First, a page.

Also you may disable it, without virtualization just by secure (and update) your browser, like firefox with noscript, request policy, DNS, hostsfile, adblock etc. This way will take some time to properly configure firefox as in the beginning most scripts will be blocked. In general the majority of users want to avoid the hassle with the popups and the configurations and just enable the http scanner, with a minimal decrease in browsing speed.
     
  16. Macstorm

    Macstorm Registered Member

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    Yes, it's entirely necessary in my opinion. I see mine updates frequently, sometimes several times a day regardless of virus definitions updates.
     
  17. steve1955

    steve1955 Registered Member

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    seems that the one guy who should really know about this thinks it is necessary but most of the self proclaimed experts(!yeh right!!) off this site think it isn't,I do wonder why some of these guys don't go and write their own product,then they could include the modules that they KNOW are needed,there is nothing so dangerous as a little bit of knowledge in the hands of somebody who believes they "know it all"!
     
  18. Vladimyr

    Vladimyr Registered Member

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    Is An HTTP Scanner Really Necessary? No.
    Do I have it active on every PC with avast!? Yes.
    Would I be tearing my hair out if I disabled it and something got through? Yes :argh:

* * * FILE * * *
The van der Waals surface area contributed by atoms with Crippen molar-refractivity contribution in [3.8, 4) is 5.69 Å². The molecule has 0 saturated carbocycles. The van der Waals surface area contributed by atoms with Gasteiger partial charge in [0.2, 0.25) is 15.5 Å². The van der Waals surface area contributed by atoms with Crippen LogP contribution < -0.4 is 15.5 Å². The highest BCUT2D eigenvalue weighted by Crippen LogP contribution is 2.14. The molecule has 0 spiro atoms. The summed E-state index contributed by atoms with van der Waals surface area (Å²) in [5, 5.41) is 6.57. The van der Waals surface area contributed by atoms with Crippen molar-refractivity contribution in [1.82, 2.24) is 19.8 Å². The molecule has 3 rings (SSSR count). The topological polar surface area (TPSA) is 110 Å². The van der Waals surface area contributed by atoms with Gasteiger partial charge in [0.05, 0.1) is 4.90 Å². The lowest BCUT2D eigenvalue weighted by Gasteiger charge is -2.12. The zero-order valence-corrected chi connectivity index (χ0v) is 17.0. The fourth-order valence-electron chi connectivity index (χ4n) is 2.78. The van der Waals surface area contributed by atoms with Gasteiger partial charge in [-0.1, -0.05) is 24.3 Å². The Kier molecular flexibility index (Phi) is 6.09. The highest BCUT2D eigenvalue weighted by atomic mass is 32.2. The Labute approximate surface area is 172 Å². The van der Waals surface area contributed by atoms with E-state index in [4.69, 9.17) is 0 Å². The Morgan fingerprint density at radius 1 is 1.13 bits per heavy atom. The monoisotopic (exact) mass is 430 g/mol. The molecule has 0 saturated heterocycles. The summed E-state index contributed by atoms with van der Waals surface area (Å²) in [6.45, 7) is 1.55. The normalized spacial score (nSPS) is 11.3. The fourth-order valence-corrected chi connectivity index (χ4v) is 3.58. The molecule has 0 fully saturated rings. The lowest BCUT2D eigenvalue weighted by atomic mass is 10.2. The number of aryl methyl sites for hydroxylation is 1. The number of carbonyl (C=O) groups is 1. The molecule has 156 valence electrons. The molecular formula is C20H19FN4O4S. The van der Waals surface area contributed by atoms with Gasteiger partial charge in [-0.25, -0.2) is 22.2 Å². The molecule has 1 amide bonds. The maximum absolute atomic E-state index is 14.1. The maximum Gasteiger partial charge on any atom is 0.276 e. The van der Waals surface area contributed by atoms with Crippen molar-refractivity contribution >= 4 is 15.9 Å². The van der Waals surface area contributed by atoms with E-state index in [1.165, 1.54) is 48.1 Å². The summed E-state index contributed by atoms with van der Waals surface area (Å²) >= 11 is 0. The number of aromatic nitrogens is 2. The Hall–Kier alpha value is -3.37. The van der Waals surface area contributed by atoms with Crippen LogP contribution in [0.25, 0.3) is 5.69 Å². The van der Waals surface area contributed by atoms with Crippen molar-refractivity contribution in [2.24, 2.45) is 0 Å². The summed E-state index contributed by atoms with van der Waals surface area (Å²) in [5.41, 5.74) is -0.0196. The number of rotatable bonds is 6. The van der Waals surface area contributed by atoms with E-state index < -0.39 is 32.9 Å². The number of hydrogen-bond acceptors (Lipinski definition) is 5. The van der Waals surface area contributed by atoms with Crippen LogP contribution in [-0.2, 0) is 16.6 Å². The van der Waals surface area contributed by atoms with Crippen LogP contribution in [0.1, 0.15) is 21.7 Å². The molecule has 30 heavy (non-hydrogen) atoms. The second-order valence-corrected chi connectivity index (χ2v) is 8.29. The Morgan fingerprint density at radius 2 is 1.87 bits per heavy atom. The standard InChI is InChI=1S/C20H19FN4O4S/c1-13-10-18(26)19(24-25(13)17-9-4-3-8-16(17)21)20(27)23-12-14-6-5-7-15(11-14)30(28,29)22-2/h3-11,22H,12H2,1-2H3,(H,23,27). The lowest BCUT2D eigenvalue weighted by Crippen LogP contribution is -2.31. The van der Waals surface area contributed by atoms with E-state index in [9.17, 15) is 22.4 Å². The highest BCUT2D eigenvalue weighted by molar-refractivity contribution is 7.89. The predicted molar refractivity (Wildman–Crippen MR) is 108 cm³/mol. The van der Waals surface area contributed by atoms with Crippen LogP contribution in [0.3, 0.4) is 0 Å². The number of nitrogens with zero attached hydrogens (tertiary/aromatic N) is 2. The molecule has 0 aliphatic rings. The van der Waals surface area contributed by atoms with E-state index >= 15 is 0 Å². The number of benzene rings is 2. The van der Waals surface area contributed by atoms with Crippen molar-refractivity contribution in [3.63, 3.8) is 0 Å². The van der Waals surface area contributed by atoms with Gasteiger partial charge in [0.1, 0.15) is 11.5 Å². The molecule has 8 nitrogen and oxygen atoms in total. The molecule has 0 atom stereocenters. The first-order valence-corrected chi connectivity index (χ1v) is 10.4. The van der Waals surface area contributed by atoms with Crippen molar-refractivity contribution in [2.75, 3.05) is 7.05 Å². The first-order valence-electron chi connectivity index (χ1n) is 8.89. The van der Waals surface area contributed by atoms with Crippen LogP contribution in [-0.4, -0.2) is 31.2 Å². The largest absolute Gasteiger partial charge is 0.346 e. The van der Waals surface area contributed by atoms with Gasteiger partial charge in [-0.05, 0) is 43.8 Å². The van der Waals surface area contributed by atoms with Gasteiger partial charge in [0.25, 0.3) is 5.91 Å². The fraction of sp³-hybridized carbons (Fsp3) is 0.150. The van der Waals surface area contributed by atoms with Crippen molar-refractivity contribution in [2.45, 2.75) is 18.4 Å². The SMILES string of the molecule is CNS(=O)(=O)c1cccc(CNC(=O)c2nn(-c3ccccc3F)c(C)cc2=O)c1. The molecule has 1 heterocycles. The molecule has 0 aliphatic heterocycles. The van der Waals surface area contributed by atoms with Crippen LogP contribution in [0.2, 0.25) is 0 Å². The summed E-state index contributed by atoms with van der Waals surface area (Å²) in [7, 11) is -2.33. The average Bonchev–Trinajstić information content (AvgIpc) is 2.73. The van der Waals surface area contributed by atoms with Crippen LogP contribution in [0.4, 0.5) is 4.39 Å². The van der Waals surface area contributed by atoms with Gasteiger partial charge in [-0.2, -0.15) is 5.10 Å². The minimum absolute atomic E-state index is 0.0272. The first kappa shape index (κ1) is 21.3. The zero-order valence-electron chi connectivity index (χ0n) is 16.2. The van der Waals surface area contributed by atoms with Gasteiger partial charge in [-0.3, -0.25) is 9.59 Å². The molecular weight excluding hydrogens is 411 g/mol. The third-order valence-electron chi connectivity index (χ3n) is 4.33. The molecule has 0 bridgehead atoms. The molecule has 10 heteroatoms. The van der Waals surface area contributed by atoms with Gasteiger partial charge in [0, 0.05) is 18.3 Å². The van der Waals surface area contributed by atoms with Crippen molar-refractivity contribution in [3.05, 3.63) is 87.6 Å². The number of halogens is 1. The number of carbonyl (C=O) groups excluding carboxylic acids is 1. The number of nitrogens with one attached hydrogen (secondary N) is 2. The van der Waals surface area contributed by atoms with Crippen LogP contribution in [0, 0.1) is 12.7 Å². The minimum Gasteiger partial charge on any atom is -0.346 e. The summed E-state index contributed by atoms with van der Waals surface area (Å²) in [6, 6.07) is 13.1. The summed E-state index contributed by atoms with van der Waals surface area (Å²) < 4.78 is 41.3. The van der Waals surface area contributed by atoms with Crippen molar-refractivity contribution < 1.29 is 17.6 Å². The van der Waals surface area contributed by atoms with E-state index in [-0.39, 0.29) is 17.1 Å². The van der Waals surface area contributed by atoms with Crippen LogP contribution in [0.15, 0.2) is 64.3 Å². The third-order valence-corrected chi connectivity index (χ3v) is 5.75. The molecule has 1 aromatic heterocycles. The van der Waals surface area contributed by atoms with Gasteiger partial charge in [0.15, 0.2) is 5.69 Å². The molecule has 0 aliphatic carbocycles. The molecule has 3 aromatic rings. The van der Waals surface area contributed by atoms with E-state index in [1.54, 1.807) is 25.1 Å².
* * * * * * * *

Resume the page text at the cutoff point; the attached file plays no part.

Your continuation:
"Ya makes ya choices, ya takes ya chances me buccos" ;)
     
  19. Marcos

    Marcos Eset Staff Account

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    Web scanners are definitely another layer of protection as they can protect you against new variants of malware otherwise yet unrecognized by other modules of the particular security software. Nowadays malware is changing rapidly to evade detection and gain success for the authors. Traditional signature / heuristic detection methods are not sufficient and many new born threats may pass by unrecognized. This is when web protection with url blocking and other special heuristic algorithms comes into play and prevents your computer from getting infected.
     
  20. m00nbl00d

    m00nbl00d Registered Member

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    Whether or not they're really necessary, depends on the user such type of protection is aiming to protect.

    Would it offer any benefit to me? None, at all. Would it offer benefits to family members? Most definitely, because it would prevent them from downloading malicious software (without knowing it so; even thinking it was a safe app.), etc.

    So, the question you truly need to make is not if they're really needed, but if you do need them.
    Are you the type of user able of using other security measures that kill right-away any chance of an infection? If so, then ditch it. If not, then keep it. Find a solution that doesn't cripple your browsing experience.

    I don't know about others, but these two (AVG and avast!) doesn't slow browsing, at all. That's not my experience. I have family members with both, respectively, and no complains.
     
  21. SweX